E-Paper Display Totem Firm Soofa Says US Installed Base Tripled In 2021

March 21, 2022 by Dave Haynes

Cambridge, MA-based Soofa seems to getting some traction with its distinct and somewhat more genuine take on smart city digital displays – with 41 cities across 15 U.S. states now using the solar-powered, large format e-paper totems. The company says its U.S. footprint tripled in 2021.

“We’ve had rapid growth over the past year as cities look for ways to increase communication with their constituents as well as to deploy sustainable technology in their communities,” says Jason Young, CEO of Soofa, in a press release announcing several upgrades. “City communication has become even more vital during the pandemic. It’s important that we continue to innovate and to enhance our platform to meet the evolving needs of our city partners to help inform and enrich their communities.”

The great majority of the smart city displays being marketed and installed on city sidewalks and pedestrian plazas exist for advertising purposes, and are bankrolled, deployed and maintained by media companies. The large format, outdoor-rated LCDs used by media companies are in hardened enclosures that may include free WiFi and IoT sensors, and may have things like interactive directories and hyperlocal community information. But they exist to show ads, and smart is a selling feature that can, at least in theory, counteract citizen opposition to what they may regard as yet more advertising clutter.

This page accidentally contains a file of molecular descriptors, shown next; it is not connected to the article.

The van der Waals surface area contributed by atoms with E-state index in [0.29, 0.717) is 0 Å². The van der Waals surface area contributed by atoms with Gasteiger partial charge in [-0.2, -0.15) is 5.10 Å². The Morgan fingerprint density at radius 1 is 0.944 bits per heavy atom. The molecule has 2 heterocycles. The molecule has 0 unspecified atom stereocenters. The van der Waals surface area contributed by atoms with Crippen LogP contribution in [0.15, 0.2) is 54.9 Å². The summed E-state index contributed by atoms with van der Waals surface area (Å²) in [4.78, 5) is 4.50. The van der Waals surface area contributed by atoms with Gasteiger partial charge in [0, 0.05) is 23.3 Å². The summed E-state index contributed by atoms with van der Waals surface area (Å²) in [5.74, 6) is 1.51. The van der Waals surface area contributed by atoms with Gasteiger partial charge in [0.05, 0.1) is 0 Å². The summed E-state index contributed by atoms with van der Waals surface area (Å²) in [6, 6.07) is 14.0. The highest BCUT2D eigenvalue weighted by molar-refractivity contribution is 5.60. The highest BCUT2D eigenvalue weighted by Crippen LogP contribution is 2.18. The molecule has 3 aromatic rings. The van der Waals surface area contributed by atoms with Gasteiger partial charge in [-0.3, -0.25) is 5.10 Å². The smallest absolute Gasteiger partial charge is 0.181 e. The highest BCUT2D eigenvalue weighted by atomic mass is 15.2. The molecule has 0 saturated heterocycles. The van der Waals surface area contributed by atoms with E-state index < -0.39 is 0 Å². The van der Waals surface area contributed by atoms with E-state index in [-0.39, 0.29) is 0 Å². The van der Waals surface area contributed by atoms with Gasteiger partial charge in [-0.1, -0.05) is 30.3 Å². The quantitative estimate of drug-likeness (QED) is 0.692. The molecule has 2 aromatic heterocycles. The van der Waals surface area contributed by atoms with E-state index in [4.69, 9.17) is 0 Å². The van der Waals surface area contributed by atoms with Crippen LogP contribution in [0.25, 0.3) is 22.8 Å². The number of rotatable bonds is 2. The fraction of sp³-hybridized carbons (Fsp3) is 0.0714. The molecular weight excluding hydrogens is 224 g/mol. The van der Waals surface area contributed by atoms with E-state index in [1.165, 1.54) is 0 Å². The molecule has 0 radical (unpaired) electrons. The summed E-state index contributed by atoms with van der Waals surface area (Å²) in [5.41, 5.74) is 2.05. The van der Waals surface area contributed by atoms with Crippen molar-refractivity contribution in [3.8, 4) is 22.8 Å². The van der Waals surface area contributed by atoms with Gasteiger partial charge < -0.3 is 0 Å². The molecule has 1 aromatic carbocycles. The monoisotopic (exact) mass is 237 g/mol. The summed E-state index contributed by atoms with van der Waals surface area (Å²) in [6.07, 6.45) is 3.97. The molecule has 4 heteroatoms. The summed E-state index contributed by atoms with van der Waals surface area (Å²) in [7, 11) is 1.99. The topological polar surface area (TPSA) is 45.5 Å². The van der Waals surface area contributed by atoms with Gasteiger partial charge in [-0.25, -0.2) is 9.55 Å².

Soofa, which came out of MIT’s famed Media lab, can do booked advertising and make that its core reason for being, but local governments are using these much more, or entirely, as tools for  hyperlocal and real-time information. The displays are powered by a solar array at the top of the totems, meaning they can be placed based on where they make the most sense, as opposed to where power can be brought to them. So the costs of putting them in are lower and the only operating costs are connectivity, and monitoring and updating them. The trade-off is that e-paper displays are monochromatic and don’t support motion graphics.

Soofa says upgrades to its Signs include:

The company also notes that because its e-paper supplier is E-Ink, the screens are “dark sky-approved” by the International Dark Sky Association, a recognized authority on light pollution.  

I did a podcast with Soofa in early 2021 …

Leave a comment